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My missile will hit Hailey’s target. Again and again. Cocky, arrogant, playboy.
Doctor’s Orders is a hot Second Chance Doctor Romance. It has a HEA and NO Cliffhanger. There are a few bonus books (including an EXCLUSIVE book, Doctor’s Fake Proposal) for your reading pleasure. Enjoy!
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“What did you get for number three?” I asked, peering over his shoulder.
“Mono, the kissing disease.”
“Me too.” I flashed him a smile.
“Weird name for an illness,” he responded, his eyes meeting mine. God, he was gorgeous. Why did he have to look so good? I was supposed to be focusing on the material.
“Ha, yeah I guess.” I moved my hair out of my face.
He moved closer to me, “I mean the only way to get it is through saliva.”
He licked his lips.
This should be gross, I told myself, we’re discussing diseases. But instead all I could think about were his lips on mine.
“So tomorrow is the final. I think we should go celebrate afterwards.” He winked at me.
“Oh? Where do you want to go?”
“Out, anywhere. As long as it’s with you,” he paused. “And you wear those jeans you had on last week for chem.”
“What?” I asked, shocked. I knew exactly what jeans he was talking about. So maybe I had worn them to get his attention. Maybe.
“Because tomorrow, after we pass this class, I am getting my hands into those jeans Hailey Clarke,” he said just above a whisper. My pussy ached in response.
The anticipation of having Wyatt’s hands on my body was going to kill me.
I was sure of it.
Chapter One: Wyatt
I fucking hated November third.
The harsh thought bounced off the walls of my head and seemed to echo across the empty cemetery. The angry thought remained private though.
My mom and I were visiting his grave.
We stood in front of his headstone, staring down at the slab of rock that was supposed to represent his life. Instead, it only represented his absence.
A small American flag whipped back and forth in the wind, creating a steady rhythm to which we could mark our grief.
November third arrived too soon every year.
It would always be the worst day of the year.
Five years had passed since my father died and it still felt like yesterday. This year, my mom didn’t cry. We visited the grave and said our obligatory prayers. I took a short walk so my mom could speak to him alone. I did this with her every year, but I never understood why. Part of me knew it was just a way to make her feel better, that it helped her feel close to him. A bigger part of me thought it was a giant waste of time. What was the point of talking to a rock?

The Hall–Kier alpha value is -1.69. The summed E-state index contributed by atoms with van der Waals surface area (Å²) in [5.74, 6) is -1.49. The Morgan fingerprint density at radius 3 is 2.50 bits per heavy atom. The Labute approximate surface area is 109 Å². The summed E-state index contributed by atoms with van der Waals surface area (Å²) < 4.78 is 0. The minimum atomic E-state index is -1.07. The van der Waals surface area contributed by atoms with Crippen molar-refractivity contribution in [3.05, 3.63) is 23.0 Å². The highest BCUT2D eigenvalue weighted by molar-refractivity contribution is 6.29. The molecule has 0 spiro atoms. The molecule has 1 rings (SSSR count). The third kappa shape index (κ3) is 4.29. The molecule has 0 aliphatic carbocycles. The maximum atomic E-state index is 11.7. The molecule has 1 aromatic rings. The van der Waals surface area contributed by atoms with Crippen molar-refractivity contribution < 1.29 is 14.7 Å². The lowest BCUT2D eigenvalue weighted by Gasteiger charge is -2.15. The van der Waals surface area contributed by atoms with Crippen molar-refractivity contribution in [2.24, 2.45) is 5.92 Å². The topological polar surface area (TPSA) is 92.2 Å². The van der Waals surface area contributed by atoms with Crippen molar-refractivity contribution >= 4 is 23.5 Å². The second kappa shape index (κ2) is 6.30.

He wasn’t there.
Still, it was a nice change to visit the cemetery and not have to support my sobbing mom back to the car. She didn’t shed a single tear. She was just quiet through the whole thing.
Something had clicked inside of her a few months ago. I could tell the difference immediately. She still felt his loss in her soul, but it no longer crippled her daily life. She finally found a sense of peace.
I was happy for her, I really was. I just would have been happier if we could stop our yearly visits all together. For me, it never got easier to look at his name on that headstone.
Anderson Wyatt Murphy
It was bold and large. Because he was one of the newer residents in the Bradberry cemetery, his headstone stood out among the rest. While others were beginning to fade, his name could be read from fifty yards away.
Every time I laid eyes on it, I was forced to remember him in ways I didn’t want to. I could still see the coffin they unloaded off that plane. There was an American flag laid across it. My mom still had that flag, folded tightly in a memory box in her bedroom.
He died in combat, thousands of miles away from home. Mom and I didn’t get to say goodbye. He was just gone. It almost killed us both, but while my mom retreated into herself for years after, I did the opposite.
At the time of my father’s death, I was pre-med. I had almost finished my Bachelor’s degree and I was getting ready to take the MCAT. Medical school was right around the corner, but all of that changed when my dad died. My entire life plan was thrown out the window and I knew there was only one thing I could do.
I joined the Army as a medic and spent four years serving my country. It was the best and worst four years of my life.
I flew around the world.
I helped people.
I saved lives.
But I was also reminded every day that no one was around to save my dad. If I had been a medic back then, would I have been able to keep him alive? If I had been there, if I had gotten to him fast enough, would he still be here?
Four years in the Army didn’t do anything to squash those thoughts.